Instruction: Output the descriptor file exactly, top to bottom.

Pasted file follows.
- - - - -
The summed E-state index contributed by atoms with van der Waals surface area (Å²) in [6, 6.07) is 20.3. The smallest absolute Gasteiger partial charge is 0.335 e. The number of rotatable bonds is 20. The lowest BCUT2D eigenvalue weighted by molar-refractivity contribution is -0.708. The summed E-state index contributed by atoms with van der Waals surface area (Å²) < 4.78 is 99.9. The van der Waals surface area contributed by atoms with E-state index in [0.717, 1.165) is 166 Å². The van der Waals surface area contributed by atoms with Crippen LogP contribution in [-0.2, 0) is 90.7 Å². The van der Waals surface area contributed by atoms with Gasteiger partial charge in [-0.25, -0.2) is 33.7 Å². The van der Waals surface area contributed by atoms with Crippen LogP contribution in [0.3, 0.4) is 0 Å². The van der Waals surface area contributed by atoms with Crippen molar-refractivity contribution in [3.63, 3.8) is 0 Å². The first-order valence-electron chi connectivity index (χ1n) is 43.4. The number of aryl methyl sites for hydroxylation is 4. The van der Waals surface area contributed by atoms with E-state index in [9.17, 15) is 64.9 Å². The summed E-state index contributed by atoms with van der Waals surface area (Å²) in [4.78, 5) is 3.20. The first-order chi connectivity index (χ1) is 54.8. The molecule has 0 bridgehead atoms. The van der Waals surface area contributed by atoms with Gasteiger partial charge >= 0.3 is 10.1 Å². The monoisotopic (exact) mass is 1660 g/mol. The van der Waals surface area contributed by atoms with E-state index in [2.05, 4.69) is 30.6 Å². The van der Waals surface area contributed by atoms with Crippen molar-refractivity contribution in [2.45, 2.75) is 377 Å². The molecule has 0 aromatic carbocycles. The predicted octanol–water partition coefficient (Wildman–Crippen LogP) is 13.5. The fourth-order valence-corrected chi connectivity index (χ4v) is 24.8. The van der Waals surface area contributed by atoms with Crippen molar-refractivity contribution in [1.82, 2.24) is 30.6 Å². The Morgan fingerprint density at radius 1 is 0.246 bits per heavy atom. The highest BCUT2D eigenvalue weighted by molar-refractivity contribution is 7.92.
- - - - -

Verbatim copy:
The summed E-state index contributed by atoms with van der Waals surface area (Å²) in [6, 6.07) is 20.3. The smallest absolute Gasteiger partial charge is 0.335 e. The number of rotatable bonds is 20. The lowest BCUT2D eigenvalue weighted by molar-refractivity contribution is -0.708. The summed E-state index contributed by atoms with van der Waals surface area (Å²) < 4.78 is 99.9. The van der Waals surface area contributed by atoms with E-state index in [0.717, 1.165) is 166 Å². The van der Waals surface area contributed by atoms with Crippen LogP contribution in [-0.2, 0) is 90.7 Å². The van der Waals surface area contributed by atoms with Gasteiger partial charge in [-0.25, -0.2) is 33.7 Å². The van der Waals surface area contributed by atoms with Crippen LogP contribution in [0.3, 0.4) is 0 Å². The van der Waals surface area contributed by atoms with Crippen molar-refractivity contribution in [3.63, 3.8) is 0 Å². The first-order valence-electron chi connectivity index (χ1n) is 43.4. The number of aryl methyl sites for hydroxylation is 4. The van der Waals surface area contributed by atoms with E-state index in [9.17, 15) is 64.9 Å². The summed E-state index contributed by atoms with van der Waals surface area (Å²) in [4.78, 5) is 3.20. The first-order chi connectivity index (χ1) is 54.8. The molecule has 0 bridgehead atoms. The van der Waals surface area contributed by atoms with Gasteiger partial charge >= 0.3 is 10.1 Å². The monoisotopic (exact) mass is 1660 g/mol. The van der Waals surface area contributed by atoms with E-state index in [2.05, 4.69) is 30.6 Å². The van der Waals surface area contributed by atoms with Crippen molar-refractivity contribution in [2.45, 2.75) is 377 Å². The molecule has 0 aromatic carbocycles. The predicted octanol–water partition coefficient (Wildman–Crippen LogP) is 13.5. The fourth-order valence-corrected chi connectivity index (χ4v) is 24.8. The van der Waals surface area contributed by atoms with Crippen molar-refractivity contribution in [1.82, 2.24) is 30.6 Å². The Morgan fingerprint density at radius 1 is 0.246 bits per heavy atom. The highest BCUT2D eigenvalue weighted by molar-refractivity contribution is 7.92.